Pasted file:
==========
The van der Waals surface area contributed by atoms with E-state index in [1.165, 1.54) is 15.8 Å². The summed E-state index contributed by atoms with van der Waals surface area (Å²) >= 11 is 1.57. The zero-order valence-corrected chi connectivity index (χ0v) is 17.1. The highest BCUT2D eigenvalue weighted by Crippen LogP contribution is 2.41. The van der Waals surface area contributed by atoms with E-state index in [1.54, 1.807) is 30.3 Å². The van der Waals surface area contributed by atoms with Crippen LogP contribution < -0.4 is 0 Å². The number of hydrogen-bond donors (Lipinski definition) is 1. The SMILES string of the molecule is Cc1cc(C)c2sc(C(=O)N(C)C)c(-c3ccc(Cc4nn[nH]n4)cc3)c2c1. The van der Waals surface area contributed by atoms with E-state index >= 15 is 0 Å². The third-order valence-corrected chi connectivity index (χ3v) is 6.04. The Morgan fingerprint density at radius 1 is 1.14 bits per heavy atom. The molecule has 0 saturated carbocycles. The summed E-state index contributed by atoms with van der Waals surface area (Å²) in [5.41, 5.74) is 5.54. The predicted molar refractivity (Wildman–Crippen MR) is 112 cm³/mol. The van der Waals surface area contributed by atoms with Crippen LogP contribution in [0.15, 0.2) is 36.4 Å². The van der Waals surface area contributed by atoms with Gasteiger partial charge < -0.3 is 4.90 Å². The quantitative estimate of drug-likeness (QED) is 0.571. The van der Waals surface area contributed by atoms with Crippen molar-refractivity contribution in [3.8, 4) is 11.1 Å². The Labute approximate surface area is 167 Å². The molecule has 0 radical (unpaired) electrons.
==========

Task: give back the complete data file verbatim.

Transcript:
The van der Waals surface area contributed by atoms with E-state index in [1.165, 1.54) is 15.8 Å². The summed E-state index contributed by atoms with van der Waals surface area (Å²) >= 11 is 1.57. The zero-order valence-corrected chi connectivity index (χ0v) is 17.1. The highest BCUT2D eigenvalue weighted by Crippen LogP contribution is 2.41. The van der Waals surface area contributed by atoms with E-state index in [1.54, 1.807) is 30.3 Å². The van der Waals surface area contributed by atoms with Crippen LogP contribution < -0.4 is 0 Å². The number of hydrogen-bond donors (Lipinski definition) is 1. The SMILES string of the molecule is Cc1cc(C)c2sc(C(=O)N(C)C)c(-c3ccc(Cc4nn[nH]n4)cc3)c2c1. The van der Waals surface area contributed by atoms with E-state index >= 15 is 0 Å². The third-order valence-corrected chi connectivity index (χ3v) is 6.04. The Morgan fingerprint density at radius 1 is 1.14 bits per heavy atom. The molecule has 0 saturated carbocycles. The summed E-state index contributed by atoms with van der Waals surface area (Å²) in [5.41, 5.74) is 5.54. The predicted molar refractivity (Wildman–Crippen MR) is 112 cm³/mol. The van der Waals surface area contributed by atoms with Crippen LogP contribution in [0.15, 0.2) is 36.4 Å². The van der Waals surface area contributed by atoms with Gasteiger partial charge < -0.3 is 4.90 Å². The quantitative estimate of drug-likeness (QED) is 0.571. The van der Waals surface area contributed by atoms with Crippen molar-refractivity contribution in [3.8, 4) is 11.1 Å². The Labute approximate surface area is 167 Å². The molecule has 0 radical (unpaired) electrons.